News Department

Assemblyman Inganamort introduces bills to combat human trafficking

NEW JERSEY – Assemblyman Michael Inganamort has introduced bills to combat human trafficking.

They are men, women and children; some are foreign-born, promised factory or domestic work and a better life in America. Some are here already, lured away from unhappy situations, real or imagined, with promises of something better. But for them, there are no paid factory or domestic jobs, no something better. Surrounded by an unfamiliar language in unfamiliar surroundings, and indebted for their fare and upkeep, they discovered they have been trafficked for sex or forced labor, Inganamort said.

Their true number cannot be known. However, the National Human Trafficking Hotline reports in New Jersey 3,882 identified victims since 2007, 466 of those in 2021, the hotline’s most recent statistics. Globally, there are 27.6 million modern-day slaves, with upwards of 800,000 persons trafficked across borders annually, Inganamort said.

“They are hiding in plain sight, too scared or literally unable to speak up for fear of retribution against themselves or family members back home,” Assemblyman Michael Inganamort (R-Morris) said. “It is time to take a fresh look at our efforts to combat human trafficking. Among other reforms, we must expand the arena in which we are fighting this scourge.”

New Jersey’s last major update to its human trafficking laws came in the lead-up to the 2014 Super Bowl at the Meadowlands – a nod to the perspective that human trafficking may spike around major, multi-state events. New Jersey will be hosting the World Cup in Summer 2026, Inganamort said.

Human trafficking is an international, multi-billion-dollar shadow economy, generating $150 billion annually, according to anti-trafficking groups. For ringleaders and their pimps who bank on the isolation and language barriers of the victims, the benefits often outweigh any risks even when faced with the possibility of 20 years in prison and a $200,000 fine for a first-degree conviction in New Jersey, Inganamort said.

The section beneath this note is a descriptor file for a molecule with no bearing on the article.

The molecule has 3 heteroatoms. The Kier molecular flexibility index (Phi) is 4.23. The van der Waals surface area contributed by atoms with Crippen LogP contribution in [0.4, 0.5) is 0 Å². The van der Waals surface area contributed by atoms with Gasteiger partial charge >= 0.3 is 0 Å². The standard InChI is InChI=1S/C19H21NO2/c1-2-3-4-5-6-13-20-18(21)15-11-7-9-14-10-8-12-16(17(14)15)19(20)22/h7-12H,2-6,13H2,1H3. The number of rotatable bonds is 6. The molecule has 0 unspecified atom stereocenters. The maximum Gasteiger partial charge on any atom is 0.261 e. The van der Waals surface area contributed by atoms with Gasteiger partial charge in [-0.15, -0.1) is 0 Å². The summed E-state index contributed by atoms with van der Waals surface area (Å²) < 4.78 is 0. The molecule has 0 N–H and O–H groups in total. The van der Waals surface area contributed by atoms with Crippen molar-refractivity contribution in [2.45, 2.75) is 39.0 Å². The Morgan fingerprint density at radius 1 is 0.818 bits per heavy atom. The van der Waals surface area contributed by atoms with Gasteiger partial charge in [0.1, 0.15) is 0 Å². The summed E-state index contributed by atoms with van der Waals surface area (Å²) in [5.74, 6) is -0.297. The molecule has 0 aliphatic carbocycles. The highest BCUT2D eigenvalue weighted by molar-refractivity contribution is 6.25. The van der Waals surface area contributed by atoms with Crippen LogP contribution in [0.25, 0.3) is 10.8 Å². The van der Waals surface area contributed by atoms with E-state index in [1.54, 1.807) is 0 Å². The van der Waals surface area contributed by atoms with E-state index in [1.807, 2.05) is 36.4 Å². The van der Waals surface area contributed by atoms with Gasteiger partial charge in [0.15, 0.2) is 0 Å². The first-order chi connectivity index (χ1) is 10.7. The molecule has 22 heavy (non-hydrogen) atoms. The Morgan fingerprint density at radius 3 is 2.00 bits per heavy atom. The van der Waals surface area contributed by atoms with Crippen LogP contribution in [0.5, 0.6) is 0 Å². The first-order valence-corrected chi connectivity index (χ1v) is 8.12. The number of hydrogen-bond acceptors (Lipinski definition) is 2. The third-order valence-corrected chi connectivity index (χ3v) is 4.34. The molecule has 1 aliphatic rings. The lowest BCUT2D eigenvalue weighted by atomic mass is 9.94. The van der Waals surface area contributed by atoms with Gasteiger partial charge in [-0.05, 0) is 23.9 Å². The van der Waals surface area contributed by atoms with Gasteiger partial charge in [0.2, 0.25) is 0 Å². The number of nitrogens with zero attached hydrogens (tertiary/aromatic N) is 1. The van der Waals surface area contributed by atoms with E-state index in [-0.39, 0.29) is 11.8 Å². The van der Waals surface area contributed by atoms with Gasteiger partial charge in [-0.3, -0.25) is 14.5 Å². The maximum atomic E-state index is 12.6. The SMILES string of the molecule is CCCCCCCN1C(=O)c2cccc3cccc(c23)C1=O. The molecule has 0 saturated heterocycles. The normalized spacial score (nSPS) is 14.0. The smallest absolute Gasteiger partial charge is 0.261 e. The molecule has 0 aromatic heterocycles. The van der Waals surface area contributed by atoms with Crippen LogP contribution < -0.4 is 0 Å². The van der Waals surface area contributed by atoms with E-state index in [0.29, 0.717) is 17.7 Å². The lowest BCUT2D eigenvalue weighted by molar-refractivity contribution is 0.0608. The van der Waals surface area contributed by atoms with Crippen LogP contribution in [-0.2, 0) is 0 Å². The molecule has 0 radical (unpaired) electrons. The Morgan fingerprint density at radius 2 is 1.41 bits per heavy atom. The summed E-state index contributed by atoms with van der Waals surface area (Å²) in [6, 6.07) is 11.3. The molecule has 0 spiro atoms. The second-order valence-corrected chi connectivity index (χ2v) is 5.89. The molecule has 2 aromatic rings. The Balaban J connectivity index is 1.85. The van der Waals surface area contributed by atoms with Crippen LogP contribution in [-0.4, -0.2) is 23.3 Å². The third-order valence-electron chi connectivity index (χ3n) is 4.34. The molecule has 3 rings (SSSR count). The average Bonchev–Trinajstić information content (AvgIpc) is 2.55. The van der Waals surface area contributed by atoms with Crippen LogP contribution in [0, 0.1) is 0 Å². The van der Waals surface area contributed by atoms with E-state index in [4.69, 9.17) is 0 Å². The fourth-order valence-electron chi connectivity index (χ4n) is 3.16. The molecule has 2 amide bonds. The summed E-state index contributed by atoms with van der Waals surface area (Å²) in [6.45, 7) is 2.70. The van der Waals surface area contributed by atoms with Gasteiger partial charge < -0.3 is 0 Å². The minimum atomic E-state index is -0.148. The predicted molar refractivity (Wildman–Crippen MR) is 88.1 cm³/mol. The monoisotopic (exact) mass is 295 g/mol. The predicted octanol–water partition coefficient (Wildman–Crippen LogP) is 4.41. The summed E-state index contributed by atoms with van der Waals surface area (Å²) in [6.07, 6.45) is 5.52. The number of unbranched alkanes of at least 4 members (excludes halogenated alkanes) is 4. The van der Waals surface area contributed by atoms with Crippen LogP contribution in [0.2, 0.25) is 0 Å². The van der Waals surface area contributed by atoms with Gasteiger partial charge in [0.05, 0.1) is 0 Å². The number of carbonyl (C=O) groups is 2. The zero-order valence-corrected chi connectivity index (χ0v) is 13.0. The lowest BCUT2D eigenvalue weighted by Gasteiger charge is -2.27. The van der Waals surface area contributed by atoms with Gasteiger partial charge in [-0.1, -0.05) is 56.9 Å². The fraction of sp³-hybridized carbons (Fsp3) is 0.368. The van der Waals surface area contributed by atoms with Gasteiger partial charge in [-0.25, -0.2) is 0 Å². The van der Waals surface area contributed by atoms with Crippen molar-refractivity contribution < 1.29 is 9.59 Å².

Inganamort says punishments must expand (A198) to include anyone who knowingly gains financially from trafficking.

“This is an industry, second only to the drug trade in profits, in which those who benefit act with impunity,” Inganamort said. “There are few prosecutions for anyone, and those who buy and sell people like property know it. If we’re serious about combating this travesty, that needs to change.”

Inganamort lamented over the story of a Brooklyn man who used social media to lure a then-14-year-old girl from her group home in Bridgewater back in 2019 and forced her into prostitution for five months. Soauib Butcher, 30, was charged in federal court in January with child sex trafficking. The indictment says he and an unnamed co-conspirator posted advertisements on escort websites, forcing the girl to have sex with clients in exchange for money.

Inganamort wants to see digital blocking capabilities required on any device that has Internet access. His “Human Trafficking and Child Exploitation Prevention Act” (A3819) would prevent people from accessing obscene material and escort sites. Consumers ages 18 and older could request in writing to have the blocking feature turned off by verifying their age and paying a one-time digital access fee. That money would help support the state’s Commission on Human Trafficking.

“The reality that we live in a digital world, and that there are evil people who exploit others and target women and children, can be terrifying,” Inganamort said. “With the ever-evolving and sophisticated technology and software aimed at deceiving young people, let’s get in front of this and do what we can to prevent access to highly dangerous material.”

Both bills have been introduced and referred to the Assembly Public Safety and Preparedness Committee.

Jay Edwards

Born and raised in Northwest NJ, Jay has a degree in Communications and has had a life-long interest in local radio and various styles of music. Jay has held numerous jobs over the years such as stunt car driver, bartender, voice-over artist, traffic reporter (award winning), NY Yankee maintenance crewmember and peanut farm worker. His hobbies include mountain climbing, snowmobiling, cooking, performing stand-up comedy and he is an avid squirrel watcher. Jay has been a guest on America’s Morning Headquarters,program on The Weather Channel, and was interviewed by Sam Champion.

Related Articles

Back to top button